Right so now I'm ready to start painting. I use a stiff (but not hard) brush to "stipple" the Raw Umber onto a clean and dry wagon. Before you start painting, I dip the brush in so it has a good amount of paint on it, then I use the inside of the lid as a palatte. This will give you a bit of extra paint to use instead of dipping your brush into the main container again. Now, use a serviette/paper towel to "unload" it by stippling the brush 2 or 3 times.(see pic above) This makes sure your not putting too much paint on the surface of the wagon, you can always load your brush from the lid, should you need more paint (and it's likely you will). So coat your wagon with the "stipple" motion all over it, making sure you are wary of delicate parts, but also ensuring you get into all the nooks and crannies, the under carriage & axle boxes and INSIDE as well. It should look something like this:-




It all looks rather messy and I can heard a few anxious gasps. I was rather anxious too at first, but the beauty of acrylic paints is they wash off in water! So if you decide not to proceed just find an old toothbrush (or your flatmates) and scrub it all off! 
OK let the coat dry (only takes a minute or so) then using your fingers (or in this case my thumb) and rub off the paint. This is the tactile part, and rather enjoyable too as you will reveal a nicely weathered wagon with dirt in all the right places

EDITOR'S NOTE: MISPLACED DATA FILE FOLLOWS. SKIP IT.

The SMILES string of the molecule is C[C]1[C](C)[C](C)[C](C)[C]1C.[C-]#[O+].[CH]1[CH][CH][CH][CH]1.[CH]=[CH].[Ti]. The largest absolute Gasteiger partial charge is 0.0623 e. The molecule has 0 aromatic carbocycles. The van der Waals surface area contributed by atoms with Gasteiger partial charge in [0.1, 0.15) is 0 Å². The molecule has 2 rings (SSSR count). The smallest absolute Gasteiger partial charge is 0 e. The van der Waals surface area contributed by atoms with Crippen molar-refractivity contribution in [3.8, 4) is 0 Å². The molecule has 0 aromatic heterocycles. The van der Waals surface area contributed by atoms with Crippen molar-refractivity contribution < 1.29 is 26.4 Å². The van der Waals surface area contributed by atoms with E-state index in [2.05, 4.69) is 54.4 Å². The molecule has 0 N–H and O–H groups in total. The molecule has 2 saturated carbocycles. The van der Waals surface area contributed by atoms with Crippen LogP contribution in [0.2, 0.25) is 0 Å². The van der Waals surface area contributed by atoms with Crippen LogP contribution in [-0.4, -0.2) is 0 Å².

OK, so now you should have something looking like this, (see below) if you haven't taken enough off, keep rubbing until it's to you liking (I moisten my thumb/finger and wipe more off if its too thick) OR if you took too much off, you can re-apply more paint, wait for it to dry, then use your thumb again. But wait!! we haven't done the inside yet! No wagon is THAT clean inside!




I'm going to use a black inside the wagon, which will sit with the Raw Umber nicely. The effect I want is a grubby "worked" wagon, its had all manner of machinery, rubble and detritus inside it. I have some Lamp Black for this. Again purchased from the $2.00 store for ($2.99 :lol:)